As fate would have it, she managed to escape before Younger got his hands on her.

Randy Grisdale (File Photo)

Her escape left Younger with no an outlet to release his anger and rage. The depths he would take to quench his violent thirst are still difficult to comprehend.

Younger entered little Randy’s room, snatched him from his crib and fled from the scene. Randy was clad only in a diaper and a thin t-shirt, the temperature outside was a chilly -2 degrees celsius and dropping.

The wind chill was -7 degrees and light snow was falling.

It was a horrifically vengeful act.

After fleeing the home, Younger dumped Randy in a parked van and left him to his fate.

Randy Grisdale subsequently died from exposure.

The autopsy revealed he had a bruise of unknown origin on his head.

(I believe Younger knocked Randy unconscious to silence him before he dumped his little body in that ice cold van.)

I was working general patrol that day and arrested Younger with my rookie partner Constable Shane Cooke.

At the time of the arrest Cooke pleaded with Younger to tell us where he put Randy.

Younger was not moved by Cooke’s pleadings and sat in the back seat of the patrol unit with his head tilted back and his eyes fixed on the ceiling.

He gave us nothing…..no response, no hint of concern and no remorse whatsoever.

Randy’s body would be found later by patrol officers who did a remarkable job tracking Younger’s footprints in the fresh snow.

Sadly, it was too late, nothing could be done to save him.

At 09:35 am, I had my last interaction with Younger before turning him over to Homicide Unit investigators;

Younger “When are they (Homicide Detectives) coming to talk to me?”

Jewell “They should be here soon.”

Younger “Why can’t they fucking hurry up?”

Jewell “They’ll get here when they’re ready.”

Younger “That fucking cunt, she put me in here, she’s fucking lucky she wasn’t the one that got it, she’s fucking lucky I didn’t do her.”

“The true essence of Daniel Younger was captured in his last words to me, the complete lack of remorse for his horrific act, his blind rage and true intentions revealed.”

The true essence of Daniel Younger was captured in those last words, the complete lack of remorse for his horrific act, his blind rage and true intentions starkly revealed.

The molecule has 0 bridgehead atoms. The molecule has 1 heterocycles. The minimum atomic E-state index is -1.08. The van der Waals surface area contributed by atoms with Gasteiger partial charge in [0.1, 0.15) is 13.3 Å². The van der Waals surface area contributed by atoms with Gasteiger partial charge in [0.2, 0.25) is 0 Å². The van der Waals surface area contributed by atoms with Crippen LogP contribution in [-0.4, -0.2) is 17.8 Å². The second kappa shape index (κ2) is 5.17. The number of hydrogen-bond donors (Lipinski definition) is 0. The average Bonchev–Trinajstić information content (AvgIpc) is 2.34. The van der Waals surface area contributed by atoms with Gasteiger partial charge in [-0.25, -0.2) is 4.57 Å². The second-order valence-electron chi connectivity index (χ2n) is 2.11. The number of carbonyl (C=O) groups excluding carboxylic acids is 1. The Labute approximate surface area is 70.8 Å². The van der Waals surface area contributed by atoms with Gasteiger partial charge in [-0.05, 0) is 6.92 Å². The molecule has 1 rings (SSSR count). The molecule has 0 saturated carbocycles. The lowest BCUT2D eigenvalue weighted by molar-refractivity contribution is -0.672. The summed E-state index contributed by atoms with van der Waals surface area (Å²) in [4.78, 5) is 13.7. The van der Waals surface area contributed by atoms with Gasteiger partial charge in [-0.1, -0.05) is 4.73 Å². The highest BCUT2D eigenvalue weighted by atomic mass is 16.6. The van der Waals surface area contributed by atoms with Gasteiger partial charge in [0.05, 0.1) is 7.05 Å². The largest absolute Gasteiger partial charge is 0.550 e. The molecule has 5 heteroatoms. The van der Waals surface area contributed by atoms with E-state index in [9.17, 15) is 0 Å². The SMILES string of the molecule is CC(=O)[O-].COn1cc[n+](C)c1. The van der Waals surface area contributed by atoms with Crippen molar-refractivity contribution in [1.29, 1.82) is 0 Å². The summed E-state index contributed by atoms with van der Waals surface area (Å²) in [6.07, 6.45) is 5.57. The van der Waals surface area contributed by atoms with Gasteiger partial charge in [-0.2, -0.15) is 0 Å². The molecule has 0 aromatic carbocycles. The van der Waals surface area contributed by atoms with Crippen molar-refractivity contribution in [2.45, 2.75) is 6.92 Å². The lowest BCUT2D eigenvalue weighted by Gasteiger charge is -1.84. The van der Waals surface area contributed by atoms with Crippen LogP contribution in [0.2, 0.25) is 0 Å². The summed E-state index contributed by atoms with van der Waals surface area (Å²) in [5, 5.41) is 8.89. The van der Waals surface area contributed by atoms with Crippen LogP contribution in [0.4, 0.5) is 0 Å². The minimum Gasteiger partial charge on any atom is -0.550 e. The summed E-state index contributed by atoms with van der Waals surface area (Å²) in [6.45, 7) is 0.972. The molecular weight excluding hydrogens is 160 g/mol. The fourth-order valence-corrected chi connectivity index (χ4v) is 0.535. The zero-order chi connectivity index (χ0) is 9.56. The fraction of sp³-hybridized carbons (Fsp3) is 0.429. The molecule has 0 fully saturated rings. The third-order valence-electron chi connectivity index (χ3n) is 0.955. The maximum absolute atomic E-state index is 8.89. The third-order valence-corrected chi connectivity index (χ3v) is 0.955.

I was happy to repeat those disgusting words to the members of his jury.

I think it helped them get there.

Daniel Younger was convicted of 1st degree murder and was sentenced to life in prison with no possibility of parole for twenty five (25) years.

Randy Grisdale had everything in common with little Hunter.

  • They were both 3 years old when the monsters came for them
  • They were both victims of grotesquely violent acts of vengeance fueled by weak men who were in relationships with their mothers
  • Both boys were sleeping in their cribs at the time of their attacks, a sacred place where they should have been safe
  • Their deaths can be directly attributable to the ugly cycle of domestic violence
  • Both boys were tremendously loved and adored by the people in their lives
  • As if somehow connected by destiny, the toddlers bear a striking resemblance to each other

In my mind, the boys will be eternally linked.

The attack on Hunter was like a bad dream for me, a nightmare really.

I felt traumatized by it.

It made me think of all of the men and women who worked on Hunter’s case who lost a little something that day.

I helped me understand the depth of trauma we experienced when we worked Randy Grisdale’s case.

It made me realize that, even after 7,655 days, some wounds never really heal.